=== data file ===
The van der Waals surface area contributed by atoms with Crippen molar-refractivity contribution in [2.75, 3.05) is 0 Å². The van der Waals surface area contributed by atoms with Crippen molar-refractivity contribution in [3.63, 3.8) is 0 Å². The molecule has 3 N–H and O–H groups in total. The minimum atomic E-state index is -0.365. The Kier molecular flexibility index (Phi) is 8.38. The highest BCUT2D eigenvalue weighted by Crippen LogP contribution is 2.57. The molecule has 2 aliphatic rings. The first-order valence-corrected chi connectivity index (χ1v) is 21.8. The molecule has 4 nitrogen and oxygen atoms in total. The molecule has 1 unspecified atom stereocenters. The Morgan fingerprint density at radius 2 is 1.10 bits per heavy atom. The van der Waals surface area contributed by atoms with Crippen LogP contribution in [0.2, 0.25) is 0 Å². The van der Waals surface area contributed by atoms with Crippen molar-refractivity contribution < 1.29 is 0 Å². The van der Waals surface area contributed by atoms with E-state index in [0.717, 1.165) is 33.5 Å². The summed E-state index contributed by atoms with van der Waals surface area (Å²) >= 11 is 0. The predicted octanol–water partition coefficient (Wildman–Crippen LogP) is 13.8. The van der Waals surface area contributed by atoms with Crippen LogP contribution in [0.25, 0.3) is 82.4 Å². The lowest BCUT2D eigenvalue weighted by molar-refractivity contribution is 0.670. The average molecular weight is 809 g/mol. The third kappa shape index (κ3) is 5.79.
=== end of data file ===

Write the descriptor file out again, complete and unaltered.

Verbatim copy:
The van der Waals surface area contributed by atoms with Crippen molar-refractivity contribution in [2.75, 3.05) is 0 Å². The van der Waals surface area contributed by atoms with Crippen molar-refractivity contribution in [3.63, 3.8) is 0 Å². The molecule has 3 N–H and O–H groups in total. The minimum atomic E-state index is -0.365. The Kier molecular flexibility index (Phi) is 8.38. The highest BCUT2D eigenvalue weighted by Crippen LogP contribution is 2.57. The molecule has 2 aliphatic rings. The first-order valence-corrected chi connectivity index (χ1v) is 21.8. The molecule has 4 nitrogen and oxygen atoms in total. The molecule has 1 unspecified atom stereocenters. The Morgan fingerprint density at radius 2 is 1.10 bits per heavy atom. The van der Waals surface area contributed by atoms with Crippen LogP contribution in [0.2, 0.25) is 0 Å². The van der Waals surface area contributed by atoms with Crippen molar-refractivity contribution < 1.29 is 0 Å². The van der Waals surface area contributed by atoms with E-state index in [0.717, 1.165) is 33.5 Å². The summed E-state index contributed by atoms with van der Waals surface area (Å²) >= 11 is 0. The predicted octanol–water partition coefficient (Wildman–Crippen LogP) is 13.8. The van der Waals surface area contributed by atoms with Crippen LogP contribution in [0.25, 0.3) is 82.4 Å². The lowest BCUT2D eigenvalue weighted by molar-refractivity contribution is 0.670. The average molecular weight is 809 g/mol. The third kappa shape index (κ3) is 5.79.